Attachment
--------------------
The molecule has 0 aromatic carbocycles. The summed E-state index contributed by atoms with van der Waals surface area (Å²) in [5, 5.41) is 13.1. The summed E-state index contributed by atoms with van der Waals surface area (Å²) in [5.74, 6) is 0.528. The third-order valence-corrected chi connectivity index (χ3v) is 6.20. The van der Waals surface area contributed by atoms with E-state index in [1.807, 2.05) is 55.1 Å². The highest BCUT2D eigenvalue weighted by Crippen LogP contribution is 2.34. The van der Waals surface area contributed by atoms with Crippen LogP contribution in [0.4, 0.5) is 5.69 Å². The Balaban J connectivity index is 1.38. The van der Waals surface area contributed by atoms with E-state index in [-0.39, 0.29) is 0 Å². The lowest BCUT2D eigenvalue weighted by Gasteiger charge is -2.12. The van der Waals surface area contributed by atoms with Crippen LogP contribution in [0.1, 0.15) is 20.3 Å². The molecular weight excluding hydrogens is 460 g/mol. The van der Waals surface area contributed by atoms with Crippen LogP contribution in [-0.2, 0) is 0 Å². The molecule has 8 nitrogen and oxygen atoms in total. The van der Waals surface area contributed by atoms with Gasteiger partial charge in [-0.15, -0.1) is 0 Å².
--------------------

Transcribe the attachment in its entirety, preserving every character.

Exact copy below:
The molecule has 0 aromatic carbocycles. The summed E-state index contributed by atoms with van der Waals surface area (Å²) in [5, 5.41) is 13.1. The summed E-state index contributed by atoms with van der Waals surface area (Å²) in [5.74, 6) is 0.528. The third-order valence-corrected chi connectivity index (χ3v) is 6.20. The van der Waals surface area contributed by atoms with E-state index in [1.807, 2.05) is 55.1 Å². The highest BCUT2D eigenvalue weighted by Crippen LogP contribution is 2.34. The van der Waals surface area contributed by atoms with Crippen LogP contribution in [0.4, 0.5) is 5.69 Å². The Balaban J connectivity index is 1.38. The van der Waals surface area contributed by atoms with E-state index in [-0.39, 0.29) is 0 Å². The lowest BCUT2D eigenvalue weighted by Gasteiger charge is -2.12. The van der Waals surface area contributed by atoms with Crippen LogP contribution in [0.1, 0.15) is 20.3 Å². The molecular weight excluding hydrogens is 460 g/mol. The van der Waals surface area contributed by atoms with Crippen LogP contribution in [-0.2, 0) is 0 Å². The molecule has 8 nitrogen and oxygen atoms in total. The van der Waals surface area contributed by atoms with Gasteiger partial charge in [-0.15, -0.1) is 0 Å².